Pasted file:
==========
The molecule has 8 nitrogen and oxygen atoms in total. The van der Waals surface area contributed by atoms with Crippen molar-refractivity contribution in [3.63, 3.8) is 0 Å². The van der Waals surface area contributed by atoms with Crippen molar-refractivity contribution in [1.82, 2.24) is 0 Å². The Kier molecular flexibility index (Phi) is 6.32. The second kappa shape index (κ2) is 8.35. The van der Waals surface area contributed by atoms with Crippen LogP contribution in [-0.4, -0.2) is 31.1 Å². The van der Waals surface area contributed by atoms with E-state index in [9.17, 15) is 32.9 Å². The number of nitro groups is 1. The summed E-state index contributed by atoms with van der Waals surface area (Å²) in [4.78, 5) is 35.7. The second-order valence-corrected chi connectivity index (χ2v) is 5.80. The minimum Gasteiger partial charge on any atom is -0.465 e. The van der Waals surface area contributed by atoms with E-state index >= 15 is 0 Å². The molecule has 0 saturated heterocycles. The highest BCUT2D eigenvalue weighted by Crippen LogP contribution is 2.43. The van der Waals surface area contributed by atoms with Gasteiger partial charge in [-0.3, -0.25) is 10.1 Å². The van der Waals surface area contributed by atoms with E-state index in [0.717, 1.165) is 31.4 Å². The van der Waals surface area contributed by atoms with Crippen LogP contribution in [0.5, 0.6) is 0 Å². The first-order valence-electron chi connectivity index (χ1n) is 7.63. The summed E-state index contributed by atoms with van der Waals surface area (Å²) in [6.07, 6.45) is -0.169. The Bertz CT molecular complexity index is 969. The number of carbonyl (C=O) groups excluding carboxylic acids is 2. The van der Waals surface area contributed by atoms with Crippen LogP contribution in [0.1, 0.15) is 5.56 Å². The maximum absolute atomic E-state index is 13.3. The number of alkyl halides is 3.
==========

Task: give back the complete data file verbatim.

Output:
The molecule has 8 nitrogen and oxygen atoms in total. The van der Waals surface area contributed by atoms with Crippen molar-refractivity contribution in [3.63, 3.8) is 0 Å². The van der Waals surface area contributed by atoms with Crippen molar-refractivity contribution in [1.82, 2.24) is 0 Å². The Kier molecular flexibility index (Phi) is 6.32. The second kappa shape index (κ2) is 8.35. The van der Waals surface area contributed by atoms with Crippen LogP contribution in [-0.4, -0.2) is 31.1 Å². The van der Waals surface area contributed by atoms with E-state index in [9.17, 15) is 32.9 Å². The number of nitro groups is 1. The summed E-state index contributed by atoms with van der Waals surface area (Å²) in [4.78, 5) is 35.7. The second-order valence-corrected chi connectivity index (χ2v) is 5.80. The minimum Gasteiger partial charge on any atom is -0.465 e. The van der Waals surface area contributed by atoms with E-state index >= 15 is 0 Å². The molecule has 0 saturated heterocycles. The highest BCUT2D eigenvalue weighted by Crippen LogP contribution is 2.43. The van der Waals surface area contributed by atoms with Gasteiger partial charge in [-0.3, -0.25) is 10.1 Å². The van der Waals surface area contributed by atoms with E-state index in [0.717, 1.165) is 31.4 Å². The van der Waals surface area contributed by atoms with Crippen LogP contribution in [0.5, 0.6) is 0 Å². The first-order valence-electron chi connectivity index (χ1n) is 7.63. The summed E-state index contributed by atoms with van der Waals surface area (Å²) in [6.07, 6.45) is -0.169. The Bertz CT molecular complexity index is 969. The number of carbonyl (C=O) groups excluding carboxylic acids is 2. The van der Waals surface area contributed by atoms with Crippen LogP contribution in [0.1, 0.15) is 5.56 Å². The maximum absolute atomic E-state index is 13.3. The number of alkyl halides is 3.